Date of Award
W. Scott Howard, Ph.D.
Alchemy, Bachelard, H.D., Jungian, Mythology, Phenomenology
In H.D's lyric epic, Helen in Egypt, Helen of Troy experiences a phenomenological transformation in the brazier of the heart, which burns both on the beach of her new home in Egypt and in the depths of her psychic life. I have envisioned a process by which Helen psychologically enters into the brazier's flames to begin an alchemical process, so that she might see the beauty of the earth emerge and understand the rhythmic significance of the heart's perception. I call the brazier's (or the heart's) place of alchemical transformation the grief-threshold, which balances Helen on the edge of the underworld, but also reveals that beauty is the aquifer of life's longing, both for her, and for mythical figures of her imaginal experience. The visitations of figures like Achilles, Theseus, and Paris, bring Helen closer to understanding coniunctio, the alchemical marriage of masculine and feminine that takes place in the brazier of the heart. Her identification with mysterious feminine figures like Aphrodite, Persephone, Thetis, and the Egyptian goddess Isis provides a mythic landscape through which to welcome anima mundi--the soul of the world--inherent in the earth's beauty. She finally learns that the alchemically transforming heart perceives with a greater trajectory, expanding the body and the psyche into intimate relationship with an Aphroditic consciousness that reveals the conversational wisdom of the earth and the heavens.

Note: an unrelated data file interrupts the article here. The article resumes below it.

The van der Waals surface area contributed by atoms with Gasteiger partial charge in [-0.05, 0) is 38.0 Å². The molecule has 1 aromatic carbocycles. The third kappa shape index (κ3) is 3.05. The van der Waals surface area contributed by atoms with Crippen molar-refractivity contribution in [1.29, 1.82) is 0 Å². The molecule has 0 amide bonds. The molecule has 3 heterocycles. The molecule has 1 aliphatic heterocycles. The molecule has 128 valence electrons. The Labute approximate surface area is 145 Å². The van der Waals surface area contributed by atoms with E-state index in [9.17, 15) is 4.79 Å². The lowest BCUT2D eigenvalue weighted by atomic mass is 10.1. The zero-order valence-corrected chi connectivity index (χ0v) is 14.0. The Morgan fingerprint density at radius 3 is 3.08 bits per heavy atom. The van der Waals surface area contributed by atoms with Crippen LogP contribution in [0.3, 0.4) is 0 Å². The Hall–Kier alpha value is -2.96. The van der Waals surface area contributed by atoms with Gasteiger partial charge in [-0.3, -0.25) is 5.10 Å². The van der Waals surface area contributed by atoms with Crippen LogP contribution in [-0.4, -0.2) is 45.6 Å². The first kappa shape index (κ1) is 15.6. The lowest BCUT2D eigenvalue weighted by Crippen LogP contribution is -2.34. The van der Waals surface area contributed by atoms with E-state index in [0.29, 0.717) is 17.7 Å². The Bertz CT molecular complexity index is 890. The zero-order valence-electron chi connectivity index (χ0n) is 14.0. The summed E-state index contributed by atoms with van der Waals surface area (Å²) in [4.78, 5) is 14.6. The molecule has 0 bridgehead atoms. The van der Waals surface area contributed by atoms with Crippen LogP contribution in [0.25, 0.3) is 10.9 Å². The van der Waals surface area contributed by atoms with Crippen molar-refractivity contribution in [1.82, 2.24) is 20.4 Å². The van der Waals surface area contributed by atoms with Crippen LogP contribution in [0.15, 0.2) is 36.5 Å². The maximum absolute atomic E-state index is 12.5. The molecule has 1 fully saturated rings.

Bennett, Eliza C., "Alchemical Transformation and the Grief-Threshold in H.D.'s Helen in Egypt" (2012). Electronic Theses and Dissertations. 66.
Received from ProQuest
Eliza C. Bennett
Literature, Psychology, Philosophy